Your body’s secret weapon(itself)
UF researcher focused on developing treatments that use patients’ own immune systems to fight cancer
By Paige Parrinelli
It all started with a book.
While he was in college, Duane A. Mitchell, M.D., Ph.D., read “The Transformed Cell,” a book that truly “transformed” his life.
Written by Steven A. Rosenberg, M.D., Ph.D., chief of surgery at the National Cancer Institute, the book details the years Rosenberg spent developing a treatment for melanoma using a patient’s own immune system, a process known as immunotherapy. Reading about Rosenberg’s work inspired Mitchell’s own interest in immunotherapy.
Now the co-director of the Preston A. Wells Jr. Center for Brain Tumor Therapy and director of the UF Brain Tumor Immunotherapy Program, Mitchell’s interest in immunotherapy has blossomed into a full-blown research career. Before coming to UF, Mitchell worked for eight years at Duke University, where he was associate director of the brain tumor immunotherapy program and held multiple positions related to brain tumor research.
Since arriving at UF Health in July 2013, Mitchell and his team have received funds from organizations such as the Department of Defense and Accelerate Brain Cancer Cure to support UF’s first pediatric brain tumor immunotherapy trial.
Mitchell is the principal investigator for the trial, which will begin enrollment this year.
“We think the University of Florida has a real opportunity to be one of the leading centers for immune-based treatments for patients with malignant brain tumors and to make a significant contribution to hopefully advancing the field,” Mitchell said.
The primary aim of UF’s pediatric trial is to help patients with two particular types of tumors. The first, medulloblastomas, are one of the most common central nervous system tumors seen in children and they occur in the cerebellum. The second type are primitive neuroectodermal tumors, which are very similar to medulloblastoma tumors, but occur in the cerebrum.
The pediatric immunotherapy trial uses what is known as adoptive cellular therapy. This is where some of a patient’s immune cells are removed from the body, trained to fight tumors and then returned to the patient to help strengthen their immune system.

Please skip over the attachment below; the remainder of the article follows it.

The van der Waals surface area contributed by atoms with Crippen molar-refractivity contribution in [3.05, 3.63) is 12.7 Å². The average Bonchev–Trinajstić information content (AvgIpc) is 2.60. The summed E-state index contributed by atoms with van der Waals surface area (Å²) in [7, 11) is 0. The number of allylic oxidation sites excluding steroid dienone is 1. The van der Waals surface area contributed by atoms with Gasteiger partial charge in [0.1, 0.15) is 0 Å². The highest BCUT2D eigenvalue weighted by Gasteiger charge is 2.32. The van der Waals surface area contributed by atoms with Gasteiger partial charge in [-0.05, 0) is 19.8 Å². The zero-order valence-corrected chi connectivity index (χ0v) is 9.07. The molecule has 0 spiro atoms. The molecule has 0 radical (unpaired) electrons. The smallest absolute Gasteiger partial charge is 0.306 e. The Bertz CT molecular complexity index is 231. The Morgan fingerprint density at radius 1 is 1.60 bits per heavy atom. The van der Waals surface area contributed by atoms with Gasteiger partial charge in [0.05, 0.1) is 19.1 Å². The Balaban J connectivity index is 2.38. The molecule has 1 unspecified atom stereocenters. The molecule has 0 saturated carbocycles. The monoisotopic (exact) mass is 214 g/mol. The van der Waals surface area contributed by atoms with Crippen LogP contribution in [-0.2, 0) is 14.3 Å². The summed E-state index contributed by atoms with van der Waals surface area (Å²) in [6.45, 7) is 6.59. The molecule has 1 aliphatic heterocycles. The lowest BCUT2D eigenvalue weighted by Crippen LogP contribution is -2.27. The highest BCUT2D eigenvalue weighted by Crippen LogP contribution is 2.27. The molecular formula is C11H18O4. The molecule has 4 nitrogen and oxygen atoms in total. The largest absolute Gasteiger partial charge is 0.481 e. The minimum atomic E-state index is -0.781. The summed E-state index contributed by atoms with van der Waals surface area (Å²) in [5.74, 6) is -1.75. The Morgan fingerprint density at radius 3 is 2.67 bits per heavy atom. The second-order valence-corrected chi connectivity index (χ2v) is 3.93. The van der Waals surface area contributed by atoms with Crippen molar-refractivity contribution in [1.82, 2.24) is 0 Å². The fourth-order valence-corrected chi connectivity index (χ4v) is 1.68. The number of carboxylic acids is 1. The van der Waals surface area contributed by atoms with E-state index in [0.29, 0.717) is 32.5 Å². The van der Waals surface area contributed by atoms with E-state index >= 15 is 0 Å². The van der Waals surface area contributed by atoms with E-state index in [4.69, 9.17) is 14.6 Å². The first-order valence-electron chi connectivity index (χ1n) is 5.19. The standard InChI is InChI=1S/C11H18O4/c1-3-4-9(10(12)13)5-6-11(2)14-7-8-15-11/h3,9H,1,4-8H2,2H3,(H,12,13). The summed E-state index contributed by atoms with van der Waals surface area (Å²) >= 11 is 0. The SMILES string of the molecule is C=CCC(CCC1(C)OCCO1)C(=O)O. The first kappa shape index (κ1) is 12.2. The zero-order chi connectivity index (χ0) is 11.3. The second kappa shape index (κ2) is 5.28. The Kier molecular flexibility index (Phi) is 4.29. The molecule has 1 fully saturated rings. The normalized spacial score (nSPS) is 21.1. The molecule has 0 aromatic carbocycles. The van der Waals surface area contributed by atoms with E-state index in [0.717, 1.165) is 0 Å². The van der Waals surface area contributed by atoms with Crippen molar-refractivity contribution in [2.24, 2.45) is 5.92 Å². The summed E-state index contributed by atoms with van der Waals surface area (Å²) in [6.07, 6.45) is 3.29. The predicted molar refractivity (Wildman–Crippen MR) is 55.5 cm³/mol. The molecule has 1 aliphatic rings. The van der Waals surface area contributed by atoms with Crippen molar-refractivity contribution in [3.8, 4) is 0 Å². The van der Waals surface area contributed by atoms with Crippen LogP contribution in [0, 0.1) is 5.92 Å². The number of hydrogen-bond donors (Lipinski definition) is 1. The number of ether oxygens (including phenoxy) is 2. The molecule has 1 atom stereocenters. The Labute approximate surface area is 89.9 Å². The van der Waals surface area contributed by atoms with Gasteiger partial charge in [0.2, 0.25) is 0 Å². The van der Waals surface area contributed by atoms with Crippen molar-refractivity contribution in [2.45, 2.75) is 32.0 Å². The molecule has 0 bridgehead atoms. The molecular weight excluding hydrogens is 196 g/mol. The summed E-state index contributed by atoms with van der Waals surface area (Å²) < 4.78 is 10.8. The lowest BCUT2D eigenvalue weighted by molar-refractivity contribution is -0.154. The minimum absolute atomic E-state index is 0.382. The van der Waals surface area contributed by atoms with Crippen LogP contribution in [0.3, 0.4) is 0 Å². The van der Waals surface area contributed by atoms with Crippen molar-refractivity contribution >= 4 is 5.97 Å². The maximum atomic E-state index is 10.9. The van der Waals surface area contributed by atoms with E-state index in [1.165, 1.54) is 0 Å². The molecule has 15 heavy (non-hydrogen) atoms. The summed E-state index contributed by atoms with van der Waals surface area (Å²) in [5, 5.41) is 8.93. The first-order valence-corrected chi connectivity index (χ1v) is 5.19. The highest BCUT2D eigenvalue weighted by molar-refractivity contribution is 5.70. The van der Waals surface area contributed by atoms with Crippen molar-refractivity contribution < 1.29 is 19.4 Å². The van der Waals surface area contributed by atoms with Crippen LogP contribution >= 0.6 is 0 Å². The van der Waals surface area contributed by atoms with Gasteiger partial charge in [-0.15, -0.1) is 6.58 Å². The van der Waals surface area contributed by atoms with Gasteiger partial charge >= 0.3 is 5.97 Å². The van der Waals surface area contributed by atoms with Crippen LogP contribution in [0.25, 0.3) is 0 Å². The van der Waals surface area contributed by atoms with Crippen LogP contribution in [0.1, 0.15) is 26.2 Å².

Mitchell said the trial is divided into two phases. The first phase of the trial involved testing the safety of the treatment to see if it could be used with a larger number of patients. The first phase ended in the summer of 2013 while Mitchell was still at Duke University. Mitchell said results showed adoptive cellular treatment was feasible and safe for pediatric patients.
In the second phase, which starts this year at UF, more patients will participate in the trial to see how effective the treatment is at preventing or delaying tumors. The second phase will also compare the outcomes of patients receiving immunotherapy along with standard treatments, such as surgery, radiation to the brain and spine, and chemotherapy to those of a historical group of patients who received standard therapy alone.
Mitchell said that the way UF’s Evelyn F. and William L. McKnight Brain Institute is structured is a big attraction to him and his team. He thinks it is a huge advantage for researchers and clinical doctors to work together in the same building.
Mitchell said UF’s unique organization within the McKnight Brain Institute and Preston A. Wells Jr. Center for Brain Tumor Therapy is especially helpful for the pediatric immunotherapy trials. There are more than a dozen departments and investigators involved with the research, including experts from neurosurgery, pediatrics, stem cell transplantation, the Powell Gene Therapy Center and the Clinical and Translational Science Institute.
“You don’t always have the required knowledge housed in just one person,” Mitchell said. “Proximity to others ends up being more valuable than you initially think.”